Once a gene is transcribed, the prokaryotic polymerase needs to be instructed to dissociate from the DNA template and liberate the newly made mRNA. Depending on the gene being transcribed, there are two kinds of termination signals, but both involve repeated nucleotide sequences in the DNA template that result in RNA polymerase stalling, leaving the DNA template, and freeing the mRNA transcript.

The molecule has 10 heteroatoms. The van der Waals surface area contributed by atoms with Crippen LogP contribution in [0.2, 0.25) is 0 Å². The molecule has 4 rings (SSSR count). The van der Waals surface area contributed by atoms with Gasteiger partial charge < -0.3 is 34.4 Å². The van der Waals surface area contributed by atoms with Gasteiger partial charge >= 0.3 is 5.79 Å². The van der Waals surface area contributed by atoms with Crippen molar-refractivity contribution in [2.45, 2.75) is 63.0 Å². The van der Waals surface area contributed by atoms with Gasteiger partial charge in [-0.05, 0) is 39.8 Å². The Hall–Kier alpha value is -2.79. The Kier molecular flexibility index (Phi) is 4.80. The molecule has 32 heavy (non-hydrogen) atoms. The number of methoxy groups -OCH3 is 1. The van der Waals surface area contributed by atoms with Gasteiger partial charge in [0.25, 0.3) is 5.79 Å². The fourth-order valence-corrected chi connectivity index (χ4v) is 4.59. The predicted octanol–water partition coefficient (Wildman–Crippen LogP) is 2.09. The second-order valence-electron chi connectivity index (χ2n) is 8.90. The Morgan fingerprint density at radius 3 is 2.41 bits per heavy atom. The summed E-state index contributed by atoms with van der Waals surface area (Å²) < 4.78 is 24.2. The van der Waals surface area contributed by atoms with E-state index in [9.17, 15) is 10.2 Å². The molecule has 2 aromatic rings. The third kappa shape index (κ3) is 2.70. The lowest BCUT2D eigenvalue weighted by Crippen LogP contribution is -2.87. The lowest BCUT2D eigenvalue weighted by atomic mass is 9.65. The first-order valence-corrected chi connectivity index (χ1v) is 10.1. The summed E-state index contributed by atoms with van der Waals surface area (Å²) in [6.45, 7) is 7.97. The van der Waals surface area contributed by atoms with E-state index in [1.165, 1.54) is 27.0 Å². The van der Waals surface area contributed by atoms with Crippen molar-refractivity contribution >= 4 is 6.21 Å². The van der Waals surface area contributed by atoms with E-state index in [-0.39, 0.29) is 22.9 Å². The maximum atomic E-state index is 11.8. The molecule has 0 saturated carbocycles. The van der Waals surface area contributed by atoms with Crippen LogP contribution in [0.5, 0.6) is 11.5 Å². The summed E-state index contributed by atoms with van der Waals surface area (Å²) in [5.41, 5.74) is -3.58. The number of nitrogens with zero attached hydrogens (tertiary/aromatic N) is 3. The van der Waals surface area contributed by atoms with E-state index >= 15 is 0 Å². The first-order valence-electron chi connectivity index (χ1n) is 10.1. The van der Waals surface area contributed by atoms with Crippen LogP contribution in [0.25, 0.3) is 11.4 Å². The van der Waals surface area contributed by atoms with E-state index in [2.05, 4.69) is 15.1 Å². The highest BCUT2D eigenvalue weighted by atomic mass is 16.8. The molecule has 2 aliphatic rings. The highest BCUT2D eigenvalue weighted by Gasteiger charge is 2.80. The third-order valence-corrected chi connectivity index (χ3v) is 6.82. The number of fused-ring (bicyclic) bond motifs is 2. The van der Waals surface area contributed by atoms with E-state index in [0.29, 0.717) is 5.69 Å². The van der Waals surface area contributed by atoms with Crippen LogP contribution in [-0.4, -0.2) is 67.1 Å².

On termination, the process of transcription is complete. In a prokaryotic cell, by the time termination occurs, the transcript would already have been used to partially synthesize numerous copies of the encoded protein because these processes can occur concurrently using multiple ribosomes (polyribosomes) (Figure 9.17). In contrast, the presence of a nucleus in eukaryotic cells precludes simultaneous transcription and translation.